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This article was published 2/4/2013 (1150 days ago), so information in it may no longer be current.
The River East Collegiate jazz program is playing a happy tune these days.
The program which is led by teacher Jeff Kula and includes both a 52-member band and a jazz orchestra of 16 members, was honoured at the 38th Annual Optimist International Band Festival in March.
The program received the Jazz Award sponsored by Crozier, Kilgour and Partners for exemplary performance, mature on-and off-stage presence, responsiveness to the clinic, Kula’s commitment to the festival, and the development of an outstanding jazz program.
Kula, who has helped the band to the Essentially Ellington High School Jazz Band Competition and Festival in New York City five times since 2003, spread the credit for the achievement.
"It’s something that’s community-based," said Kula. "We’ve had many talented students come through this program, which is the history and tradition which goes into it as well."
Current members of the band were thrilled to receive the boost.
"It was a big honour for them to have chosen our band," said Abby Ziprick, who plays alto saxophone.
"It was really rewarding to be recognized for our hard work," added Emily Hodge, a tenor sax player.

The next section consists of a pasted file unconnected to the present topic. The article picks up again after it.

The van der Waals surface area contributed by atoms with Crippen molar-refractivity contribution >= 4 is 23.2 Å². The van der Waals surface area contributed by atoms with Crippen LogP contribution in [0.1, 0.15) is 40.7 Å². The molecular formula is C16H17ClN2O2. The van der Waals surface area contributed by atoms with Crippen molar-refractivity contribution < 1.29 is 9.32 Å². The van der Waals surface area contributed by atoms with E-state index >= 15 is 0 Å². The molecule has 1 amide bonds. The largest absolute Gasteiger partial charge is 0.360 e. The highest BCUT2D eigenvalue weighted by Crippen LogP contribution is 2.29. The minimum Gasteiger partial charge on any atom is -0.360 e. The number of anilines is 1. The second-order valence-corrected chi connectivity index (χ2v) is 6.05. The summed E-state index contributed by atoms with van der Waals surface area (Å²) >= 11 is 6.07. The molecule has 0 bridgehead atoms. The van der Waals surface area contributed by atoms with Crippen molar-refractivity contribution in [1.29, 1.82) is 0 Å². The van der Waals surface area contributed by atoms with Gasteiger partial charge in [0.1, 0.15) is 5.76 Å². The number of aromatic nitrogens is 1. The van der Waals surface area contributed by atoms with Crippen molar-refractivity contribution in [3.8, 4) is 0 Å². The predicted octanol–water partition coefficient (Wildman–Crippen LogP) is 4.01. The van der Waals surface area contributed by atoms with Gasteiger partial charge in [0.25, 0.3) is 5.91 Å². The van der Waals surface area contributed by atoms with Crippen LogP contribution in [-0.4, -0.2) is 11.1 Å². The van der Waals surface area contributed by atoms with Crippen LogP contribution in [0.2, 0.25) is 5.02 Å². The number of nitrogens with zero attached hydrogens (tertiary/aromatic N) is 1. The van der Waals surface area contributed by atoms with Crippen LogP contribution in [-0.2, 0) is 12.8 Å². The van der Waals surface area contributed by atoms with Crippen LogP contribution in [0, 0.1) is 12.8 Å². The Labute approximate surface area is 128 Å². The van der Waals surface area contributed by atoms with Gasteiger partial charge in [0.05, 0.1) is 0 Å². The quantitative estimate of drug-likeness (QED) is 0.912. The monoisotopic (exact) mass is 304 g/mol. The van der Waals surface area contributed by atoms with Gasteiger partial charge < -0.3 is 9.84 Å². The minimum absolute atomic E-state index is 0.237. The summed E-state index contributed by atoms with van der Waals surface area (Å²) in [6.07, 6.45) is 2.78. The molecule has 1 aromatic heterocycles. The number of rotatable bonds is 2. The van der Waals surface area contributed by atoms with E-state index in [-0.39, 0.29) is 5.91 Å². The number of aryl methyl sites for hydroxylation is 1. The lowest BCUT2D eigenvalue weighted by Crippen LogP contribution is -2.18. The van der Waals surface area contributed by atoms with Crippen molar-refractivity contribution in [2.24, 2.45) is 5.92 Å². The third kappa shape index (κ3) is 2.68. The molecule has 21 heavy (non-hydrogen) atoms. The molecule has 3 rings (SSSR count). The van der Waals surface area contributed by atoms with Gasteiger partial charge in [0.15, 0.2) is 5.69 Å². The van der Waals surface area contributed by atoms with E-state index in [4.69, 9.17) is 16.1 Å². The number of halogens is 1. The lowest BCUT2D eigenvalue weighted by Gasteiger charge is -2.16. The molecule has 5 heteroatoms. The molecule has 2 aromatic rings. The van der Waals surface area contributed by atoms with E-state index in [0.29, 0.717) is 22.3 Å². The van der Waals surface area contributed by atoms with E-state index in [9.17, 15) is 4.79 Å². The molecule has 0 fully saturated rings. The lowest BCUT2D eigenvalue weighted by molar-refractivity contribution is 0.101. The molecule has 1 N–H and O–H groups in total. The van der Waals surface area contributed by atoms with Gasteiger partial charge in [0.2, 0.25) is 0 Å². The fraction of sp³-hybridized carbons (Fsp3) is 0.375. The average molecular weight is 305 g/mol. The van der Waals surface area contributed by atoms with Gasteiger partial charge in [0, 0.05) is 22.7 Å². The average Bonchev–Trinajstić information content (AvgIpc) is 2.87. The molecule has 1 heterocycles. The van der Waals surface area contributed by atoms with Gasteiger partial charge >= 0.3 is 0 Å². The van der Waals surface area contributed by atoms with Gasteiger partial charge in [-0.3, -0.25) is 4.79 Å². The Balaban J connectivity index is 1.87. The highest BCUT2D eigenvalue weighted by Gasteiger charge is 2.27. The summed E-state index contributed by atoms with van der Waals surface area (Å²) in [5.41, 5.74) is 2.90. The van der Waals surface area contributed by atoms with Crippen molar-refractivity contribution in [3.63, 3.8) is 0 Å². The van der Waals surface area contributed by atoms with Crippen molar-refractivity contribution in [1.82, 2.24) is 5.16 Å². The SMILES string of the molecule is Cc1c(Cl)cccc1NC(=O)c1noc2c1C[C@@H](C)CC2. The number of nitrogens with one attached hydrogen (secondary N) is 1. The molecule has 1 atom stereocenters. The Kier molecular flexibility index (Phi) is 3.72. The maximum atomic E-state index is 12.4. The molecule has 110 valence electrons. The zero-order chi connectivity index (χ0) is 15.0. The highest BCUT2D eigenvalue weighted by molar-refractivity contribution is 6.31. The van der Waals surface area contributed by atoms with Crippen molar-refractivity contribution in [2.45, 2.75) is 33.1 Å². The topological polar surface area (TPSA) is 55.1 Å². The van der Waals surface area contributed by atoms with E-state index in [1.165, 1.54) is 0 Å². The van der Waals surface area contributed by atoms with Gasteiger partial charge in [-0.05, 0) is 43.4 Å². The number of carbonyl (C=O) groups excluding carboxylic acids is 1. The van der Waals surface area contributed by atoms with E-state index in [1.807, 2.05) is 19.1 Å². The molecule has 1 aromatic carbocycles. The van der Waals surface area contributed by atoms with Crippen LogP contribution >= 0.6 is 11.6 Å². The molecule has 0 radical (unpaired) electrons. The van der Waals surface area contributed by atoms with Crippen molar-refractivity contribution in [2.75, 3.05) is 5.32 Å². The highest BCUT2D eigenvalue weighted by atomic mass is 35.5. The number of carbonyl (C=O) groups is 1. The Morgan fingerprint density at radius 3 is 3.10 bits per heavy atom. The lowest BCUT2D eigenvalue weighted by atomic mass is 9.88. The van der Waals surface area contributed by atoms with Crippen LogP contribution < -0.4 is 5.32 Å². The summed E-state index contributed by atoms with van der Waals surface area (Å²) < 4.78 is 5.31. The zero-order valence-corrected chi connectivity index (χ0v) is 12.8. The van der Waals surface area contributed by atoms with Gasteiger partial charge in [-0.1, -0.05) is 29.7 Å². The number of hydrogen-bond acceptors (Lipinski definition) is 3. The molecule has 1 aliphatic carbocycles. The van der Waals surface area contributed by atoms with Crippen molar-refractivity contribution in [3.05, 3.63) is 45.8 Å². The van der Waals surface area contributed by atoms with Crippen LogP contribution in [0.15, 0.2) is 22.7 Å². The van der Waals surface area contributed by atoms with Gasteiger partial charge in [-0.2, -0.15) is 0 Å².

At the festival, the group received the opportunity to work with visiting college instructors throughout the festival, including Ron Carter from Northern Illinois University, with whom the band had also worked earlier this year.
Kula appreciates the chance to use the festival as a musical meeting of the minds with teachers from over Canada.
"You get a chance to share repertoire, as well, and pick other people’s brains about what you’ve been working on," said Kula. "Besides sharing performances, you’re also sharing knowledge. It’s a chance for directors to do some collaborating, because we often work in isolation in our schools."
French horn player Tyson Reimer explained that attending the festival pushes attendees to become better musicians.
"It’s always a celebration of what you’ve achieved and what others have achieved, too," said Reimer. "You’re comparing yourself, but not in a competitive fashion."
Ziprick and Hodge will attend Brandon University’s music program beginning in the fall, as they hope to make a career out of music education.
Reimer, meanwhile, has another year to decide on his direction as he is currently in Grade 11. However, he is also considering pursuing music. He has proven his mettle, as he will be a part of the National Youth Band this summer when it trains in Sackville, N.B. and Halifax, N.S.
"You get to perform with the highest-calibre musicians from across Canada," said Reimer, who was also a member of the group when it trained in Winnipeg last summer. "It’s really interesting to see both the identities that exist across Canada and to perform a high level of music with people who share your passion."